They are largely pattern-based, and are inspired by different textiles or shapes that I see in my day-to-day life. Earlier, my work was much, much larger (7 or 8 foot canvases) and depicted colorful microscopic cellular forms. In college, I was on the pre-med career path then changed my major to art half-way through my studies. I’ve always been artistic, and this was a very passionate choice. I still like to use a lot of dynamic color, and have a scientific feel to my work even though it may not literally feature those earlier biological forms.
When did you start making your prints?
Offering prints is a fairly new development- just about half a year ago. It was a long process to figure out how to get to the sizing and coloring correct, but I finally found a great quality place to work with.
People have always been suggesting that I make reproductions of my work for the purpose of using them on textiles or just to make them more accessible as multiples. The final prints are slightly larger than the originals too. In the next year, I hope to take this idea a little further and make my own scarves, decorative pillows, and other decor items for the home.
How does your home/city/neighborhood inspire you?
Items that can be found in my home in my Moroccan plate collection that I got from traveling through the medinas of Marrakesh and Fez on a family trip back in 2003. I absolutely loved exploring the labyrinthine bazaars and haggling with the vendors even in the 110 degree heat. I brought a duffel bag and filled it with the unique treasures. They are placed prominently in my kitchen, and I love looking at them everyday. After all, I worked really hard for them! I often use an Arabic pattern similar to the pottery as a background and design source for my larger paintings. This same pattern is also in my Moroccan Stars print that is currently in my shop.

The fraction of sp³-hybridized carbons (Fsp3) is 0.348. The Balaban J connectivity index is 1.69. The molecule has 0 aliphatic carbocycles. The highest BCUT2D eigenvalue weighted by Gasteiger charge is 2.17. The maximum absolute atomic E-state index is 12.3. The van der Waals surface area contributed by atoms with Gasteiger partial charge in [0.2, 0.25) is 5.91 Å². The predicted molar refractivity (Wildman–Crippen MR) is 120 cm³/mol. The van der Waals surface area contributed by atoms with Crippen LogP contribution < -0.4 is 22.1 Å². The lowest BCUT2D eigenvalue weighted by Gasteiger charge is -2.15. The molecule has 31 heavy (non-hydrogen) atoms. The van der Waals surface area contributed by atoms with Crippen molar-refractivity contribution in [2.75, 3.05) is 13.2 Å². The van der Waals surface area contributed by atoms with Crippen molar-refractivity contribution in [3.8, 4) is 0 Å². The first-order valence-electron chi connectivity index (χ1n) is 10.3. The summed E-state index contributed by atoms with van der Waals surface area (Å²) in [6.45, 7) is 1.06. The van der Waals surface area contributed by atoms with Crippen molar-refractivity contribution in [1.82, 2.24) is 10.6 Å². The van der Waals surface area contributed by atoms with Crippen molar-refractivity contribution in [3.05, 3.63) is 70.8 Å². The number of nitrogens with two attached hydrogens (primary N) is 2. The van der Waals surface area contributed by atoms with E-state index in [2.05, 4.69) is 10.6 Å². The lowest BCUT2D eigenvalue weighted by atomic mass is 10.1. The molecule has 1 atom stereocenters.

My former Brooklyn neighborhood (Greenpoint/Williamsburg) was really inspiring because there was street art all over the place. I love to scout it out and take photos of the unsolicited art. I had favorite spots that got hit all the time with new pieces. Every couple of weeks, I would go out for long walks or bike rides and just photograph anything I could find that was new. I like to document things that will disappear or fade with time. I miss this aspect of Brooklyn, but there are plenty of places out there if you just seek them out. I haven’t quite explored the Bronx yet.